Abstract: Typically, we think of idioms as colorful expressions whose literal interpretations don't match their underlying meaning. However, many idiomatic expressions can be used either figuratively or literally, depending on their contexts. In this talk, we survey both supervised and unsupervised methods for training a classifier to automatically distinguish usages of idiomatic expressions. We will conclude with a discussion about some potential applications.

    Biography: Rebecca Hwa is an Associate Professor in the Department of Computer Science at the University of Pittsburgh. Her recent research focuses on understanding persuasion from a computational linguistics perspective. Some of her recent projects include: modeling student behaviors in revising argumentative essays, identifying symbolisms in visual rhetorics, and understanding idiomatic expressions. Dr Hwa is a recipient of the NSF CAREER Award. Her work has also been supported by NIH and DARPA.

    Host: Xusen Yin

    More Info: https://nlg.isi.edu/nl-seminar/

    Location: Information Science Institute (ISI) - Conf Room #689

    Audiences: Everyone Is Invited

    Posted By: Peter Zamar

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  • ECE Seminar: Information and Incentives in Learning and Decision Making on Networks

    Thu, Mar 07, 2019 @ 11:15 AM - 12:15 PM

    Ming Hsieh Department of Electrical and Computer Engineering

    Conferences, Lectures, & Seminars


    Speaker: Dr. Parinaz Naghizadeh, Postdoctoral Research Associate/ Purdue University and Princeton University Edge Lab

    Talk Title: Information and Incentives in Learning and Decision Making on Networks

    Abstract: Networks play a central role in determining the outcomes of a variety of socio-technological and economic interactions. Examples include investing in security, sharing of congestible resources, and learning by teams of agents, in network environments. In this talk, I aim to analyze the role of information and incentives in distributed learning and decision making in such problems.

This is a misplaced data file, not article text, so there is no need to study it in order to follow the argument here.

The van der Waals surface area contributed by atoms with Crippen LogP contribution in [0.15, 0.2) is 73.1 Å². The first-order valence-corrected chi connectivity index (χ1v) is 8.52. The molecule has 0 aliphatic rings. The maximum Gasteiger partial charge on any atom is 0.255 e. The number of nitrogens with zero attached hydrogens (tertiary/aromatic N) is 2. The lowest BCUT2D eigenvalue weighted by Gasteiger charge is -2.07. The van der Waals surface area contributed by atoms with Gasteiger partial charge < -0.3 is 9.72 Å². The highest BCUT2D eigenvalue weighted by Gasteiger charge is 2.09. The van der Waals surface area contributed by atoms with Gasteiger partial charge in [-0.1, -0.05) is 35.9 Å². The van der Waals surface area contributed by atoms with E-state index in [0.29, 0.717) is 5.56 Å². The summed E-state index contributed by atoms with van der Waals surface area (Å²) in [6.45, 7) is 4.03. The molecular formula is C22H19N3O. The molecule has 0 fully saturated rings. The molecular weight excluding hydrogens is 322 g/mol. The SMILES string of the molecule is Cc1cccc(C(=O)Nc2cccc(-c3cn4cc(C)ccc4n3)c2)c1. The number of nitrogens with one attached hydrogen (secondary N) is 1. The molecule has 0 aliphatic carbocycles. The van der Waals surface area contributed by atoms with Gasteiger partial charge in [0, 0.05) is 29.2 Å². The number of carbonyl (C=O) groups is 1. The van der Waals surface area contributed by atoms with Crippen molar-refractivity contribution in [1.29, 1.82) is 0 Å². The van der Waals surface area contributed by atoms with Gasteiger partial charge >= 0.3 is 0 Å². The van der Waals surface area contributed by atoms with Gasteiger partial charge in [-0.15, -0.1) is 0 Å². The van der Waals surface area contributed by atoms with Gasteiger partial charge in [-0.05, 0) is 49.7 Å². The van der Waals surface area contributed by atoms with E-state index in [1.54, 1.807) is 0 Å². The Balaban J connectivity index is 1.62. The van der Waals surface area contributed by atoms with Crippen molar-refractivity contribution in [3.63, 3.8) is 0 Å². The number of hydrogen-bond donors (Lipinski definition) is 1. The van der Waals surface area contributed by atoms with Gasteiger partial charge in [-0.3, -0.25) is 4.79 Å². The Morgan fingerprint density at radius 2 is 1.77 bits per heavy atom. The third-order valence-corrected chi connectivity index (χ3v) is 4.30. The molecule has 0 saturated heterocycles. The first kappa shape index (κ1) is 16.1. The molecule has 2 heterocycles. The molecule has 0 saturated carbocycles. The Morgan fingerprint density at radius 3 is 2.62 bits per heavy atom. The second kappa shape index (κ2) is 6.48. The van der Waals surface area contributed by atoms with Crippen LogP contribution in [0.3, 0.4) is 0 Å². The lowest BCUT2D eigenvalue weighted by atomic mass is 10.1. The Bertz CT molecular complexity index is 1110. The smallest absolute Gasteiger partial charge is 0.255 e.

I will first discuss the role of information sharing in a multi-agent (reinforcement) learning problem. We study learning and decision making by agents who have heterogeneous information about their unknown, partially observable environment. We identify two benefits of information sharing between such agents: it facilitates coordination among them, and further enhances the learning rate of both better informed and less informed agents. We show however that these benefits will depend on the communication timing, in that delayed information sharing may be preferred in certain scenarios.

    I will then present a framework for characterizing the effects of the network topology on strategic decision making over networks. Specifically, we establish a connection between the equilibrium outcomes of network games with non-linear (resp. linear) best-response functions, and variational inequality (resp. linear complementarity) problems. Through these connections, we outline conditions for existence, uniqueness, and stability of equilibria in these games, extending several existing results in the literature. We further discuss the effects of the network topology on the design of incentive mechanisms in such settings, with applications in improving cybersecurity.

    Biography: Parinaz Naghizadeh is a postdoctoral research associate in the Department of Electrical and Computer Engineering at Purdue University and Princeton University Edge Lab. She received her Ph.D. in electrical engineering from the University of Michigan in 2016, M.Sc. degrees in electrical engineering and mathematics, both from the University of Michigan, in 2013 and 2014, respectively, and her B.Sc. in electrical engineering from Sharif University of Technology, Iran, in 2010. Her research interests are in network economics, learning theory, game theory, reinforcement learning, and data analytics. She was a recipient of the Barbour Scholarship in 2014, a finalist for the ProQuest Dissertation Award in 2016, and a Rising Stars in EECS in 2017.

    Host: Professor Richard Leahy, leahy@sipi.usc.edu

    Location: Hughes Aircraft Electrical Engineering Center (EEB) - EEB 132

    Audiences: Everyone Is Invited

    Posted By: Mayumi Thrasher

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  • Internship/Job Search Open Forum

    Thu, Mar 07, 2019 @ 04:00 PM - 05:00 PM

    Viterbi School of Engineering Career Connections

    Workshops & Infosessions


    Increase your career and internship knowledge on the job/internship search by attending this professional development Q&A moderated by Viterbi Career Connections staff or Viterbi employer partners.

    For more information about Labs & Open Forums, please visit viterbicareers.usc.edu/workshops.

    Location: Ronald Tutor Hall of Engineering (RTH) - 211

    Audiences: All Viterbi Students

    Posted By: RTH 218 Viterbi Career Connections